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A roundup of the latest high-tech news “Hot Off the Wire” from The Associated Press and Local Tech Wire:
• Google says no privacy laws broken
HARTFORD, Conn. — Google (Nasdaq: GOOG) representatives on Monday said the search engine company has not broken any laws with the collection of data for its mapping service, after Connecticut’s attorney general pressed the company to "come clean with the American public."
Authorities fear the information gathered for Google’s Street View service, which provides pictures of neighborhoods, may violate privacy laws.
Last month, Google acknowledged it had mistakenly collected data over public Wi-Fi networks in more than 30 countries.
Police in Germany and Australia already have launched their own investigations into the matter.
"As we have said before, this was a mistake," said a Google spokeswoman in an e-mail statement to the Associated Press. "Google did nothing illegal and we are working with the relevant authorities to answer their questions and concerns."
The attorneys general of Connecticut and Missouri have both sent letters to Google executives asking for clarification on the information collected for Street View.
Connecticut Attorney General Richard Blumenthal held a press conference Monday urging the search engine company to reveal whether it had illegally collected data from state personal and business wireless computer networks.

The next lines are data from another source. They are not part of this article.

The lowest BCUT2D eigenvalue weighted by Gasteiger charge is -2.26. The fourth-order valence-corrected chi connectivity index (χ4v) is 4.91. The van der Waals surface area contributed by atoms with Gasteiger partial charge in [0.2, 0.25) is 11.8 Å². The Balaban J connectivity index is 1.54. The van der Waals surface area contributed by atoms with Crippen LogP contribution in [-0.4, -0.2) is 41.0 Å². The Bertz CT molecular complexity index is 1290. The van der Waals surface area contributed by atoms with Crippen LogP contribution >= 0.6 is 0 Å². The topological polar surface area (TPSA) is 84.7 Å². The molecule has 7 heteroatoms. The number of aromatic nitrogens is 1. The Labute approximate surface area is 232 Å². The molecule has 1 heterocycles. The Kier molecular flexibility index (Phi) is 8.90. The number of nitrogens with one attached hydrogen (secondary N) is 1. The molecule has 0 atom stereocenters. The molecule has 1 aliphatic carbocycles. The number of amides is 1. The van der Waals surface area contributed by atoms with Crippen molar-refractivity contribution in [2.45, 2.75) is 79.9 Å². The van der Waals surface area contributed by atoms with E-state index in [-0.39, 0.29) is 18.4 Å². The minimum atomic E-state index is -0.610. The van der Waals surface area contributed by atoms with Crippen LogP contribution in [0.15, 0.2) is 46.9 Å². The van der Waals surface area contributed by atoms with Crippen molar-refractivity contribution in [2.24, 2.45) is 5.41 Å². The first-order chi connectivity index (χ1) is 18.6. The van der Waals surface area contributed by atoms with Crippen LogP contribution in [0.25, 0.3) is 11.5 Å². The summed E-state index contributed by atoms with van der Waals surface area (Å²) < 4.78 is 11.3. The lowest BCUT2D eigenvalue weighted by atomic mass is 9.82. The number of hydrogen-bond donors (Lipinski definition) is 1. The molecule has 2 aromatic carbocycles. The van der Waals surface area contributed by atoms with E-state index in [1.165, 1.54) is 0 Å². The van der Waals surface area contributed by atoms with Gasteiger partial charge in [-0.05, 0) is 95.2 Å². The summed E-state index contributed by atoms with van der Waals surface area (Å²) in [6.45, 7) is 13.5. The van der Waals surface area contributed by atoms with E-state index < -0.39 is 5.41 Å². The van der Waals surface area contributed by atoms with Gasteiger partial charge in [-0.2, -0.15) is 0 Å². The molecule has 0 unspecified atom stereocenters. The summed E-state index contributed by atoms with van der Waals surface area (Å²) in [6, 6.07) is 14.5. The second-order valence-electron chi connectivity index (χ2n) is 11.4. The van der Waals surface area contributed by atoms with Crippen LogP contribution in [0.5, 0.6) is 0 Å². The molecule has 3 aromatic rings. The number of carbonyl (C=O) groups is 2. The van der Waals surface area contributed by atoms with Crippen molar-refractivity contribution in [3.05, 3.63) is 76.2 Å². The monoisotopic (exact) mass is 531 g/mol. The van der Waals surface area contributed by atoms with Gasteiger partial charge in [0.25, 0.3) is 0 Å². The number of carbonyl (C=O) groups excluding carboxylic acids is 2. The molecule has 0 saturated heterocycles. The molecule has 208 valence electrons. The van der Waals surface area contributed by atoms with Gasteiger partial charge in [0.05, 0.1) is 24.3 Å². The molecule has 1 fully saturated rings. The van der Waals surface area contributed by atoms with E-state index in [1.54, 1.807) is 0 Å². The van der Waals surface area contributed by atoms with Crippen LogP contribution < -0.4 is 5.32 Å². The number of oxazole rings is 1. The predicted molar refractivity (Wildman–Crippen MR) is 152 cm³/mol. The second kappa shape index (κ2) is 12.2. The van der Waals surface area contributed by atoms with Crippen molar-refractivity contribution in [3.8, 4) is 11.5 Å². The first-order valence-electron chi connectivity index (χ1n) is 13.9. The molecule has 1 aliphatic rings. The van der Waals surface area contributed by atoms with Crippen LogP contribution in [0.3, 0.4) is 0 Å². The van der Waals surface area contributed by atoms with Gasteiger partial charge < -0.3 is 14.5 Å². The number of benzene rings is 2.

"People have legitimate expectations that private information will be kept private," he said. "These drive-by data sweeps may violate not only those expectations, but also possibly the law."
• China says will keep blocking online content
BEIJING — China says the internet will remain a a strictly regulated place.
A policy statement says anything considered subversive or threatening to "national unity" will continue to be blocked.
The statement was released three months after a public dispute over censorship prompted Google Inc. to shut its mainland-based search engine.
The government aims to boost internet use to 45 percent of the population in the next five years by pushing into rural areas where the statement says there is a "digital gap."
But China, which routinely blocks websites such as Facebook, YouTube and Twitter, gave no sign there would be an easing of the "Great Firewall" — the nickname for the network of filters.
• Blackwater, now called Xe, seeks new owner
RALEIGH, N.C. — The security firm formerly known as Blackwater is looking for new ownership, announcing Monday it is pursuing a sale of the company that became renowned and reviled for its involvement with the U.S. government in Iraq and elsewhere.
The Moyock, N.C.-based company now called Xe Services announced its decision in a brief statement that gave few details.
"Xe’s new management team has made significant changes and improvements to the company over the last 15 months, which have enabled the company to better serve the U.S. government and other customers, and will deliver additional value to a purchaser," the statement said.
Owner and founder Erik Prince said selling the company is a difficult decision, but constant criticsm of Xe helped him make up his mind.
"Performance doesn’t matter in Washington, just politics," Prince said in a further statement.
The private company became famous as Blackwater, which provided guards and services to the U.S. government in Iraq, Afghanistan and elsewhere. It became one of the most respected defense contractors in the world, but also attracted sharp criticism over its role in those missions.